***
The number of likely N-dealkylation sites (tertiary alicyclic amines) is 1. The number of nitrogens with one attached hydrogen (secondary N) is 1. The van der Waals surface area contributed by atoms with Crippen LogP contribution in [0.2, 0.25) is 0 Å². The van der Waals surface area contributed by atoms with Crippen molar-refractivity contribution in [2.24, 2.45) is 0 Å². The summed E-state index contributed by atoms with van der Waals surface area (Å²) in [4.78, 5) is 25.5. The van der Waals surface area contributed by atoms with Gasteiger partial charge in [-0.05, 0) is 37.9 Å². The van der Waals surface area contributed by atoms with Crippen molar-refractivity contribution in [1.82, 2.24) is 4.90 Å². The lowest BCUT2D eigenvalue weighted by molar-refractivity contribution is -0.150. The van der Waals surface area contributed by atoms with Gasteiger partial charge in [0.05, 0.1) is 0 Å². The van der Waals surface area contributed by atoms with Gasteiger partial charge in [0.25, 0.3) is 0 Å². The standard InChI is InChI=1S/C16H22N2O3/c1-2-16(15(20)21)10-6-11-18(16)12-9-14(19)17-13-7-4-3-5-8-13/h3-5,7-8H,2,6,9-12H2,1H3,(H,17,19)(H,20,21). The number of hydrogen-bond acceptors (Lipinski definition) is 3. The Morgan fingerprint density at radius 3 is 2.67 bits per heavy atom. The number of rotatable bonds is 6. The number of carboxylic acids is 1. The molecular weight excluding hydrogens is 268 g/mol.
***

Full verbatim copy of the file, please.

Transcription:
The number of likely N-dealkylation sites (tertiary alicyclic amines) is 1. The number of nitrogens with one attached hydrogen (secondary N) is 1. The van der Waals surface area contributed by atoms with Crippen LogP contribution in [0.2, 0.25) is 0 Å². The van der Waals surface area contributed by atoms with Crippen molar-refractivity contribution in [2.24, 2.45) is 0 Å². The summed E-state index contributed by atoms with van der Waals surface area (Å²) in [4.78, 5) is 25.5. The van der Waals surface area contributed by atoms with Gasteiger partial charge in [-0.05, 0) is 37.9 Å². The van der Waals surface area contributed by atoms with Crippen molar-refractivity contribution in [1.82, 2.24) is 4.90 Å². The lowest BCUT2D eigenvalue weighted by molar-refractivity contribution is -0.150. The van der Waals surface area contributed by atoms with Gasteiger partial charge in [0.05, 0.1) is 0 Å². The van der Waals surface area contributed by atoms with Gasteiger partial charge in [0.25, 0.3) is 0 Å². The standard InChI is InChI=1S/C16H22N2O3/c1-2-16(15(20)21)10-6-11-18(16)12-9-14(19)17-13-7-4-3-5-8-13/h3-5,7-8H,2,6,9-12H2,1H3,(H,17,19)(H,20,21). The number of hydrogen-bond acceptors (Lipinski definition) is 3. The Morgan fingerprint density at radius 3 is 2.67 bits per heavy atom. The number of rotatable bonds is 6. The number of carboxylic acids is 1. The molecular weight excluding hydrogens is 268 g/mol.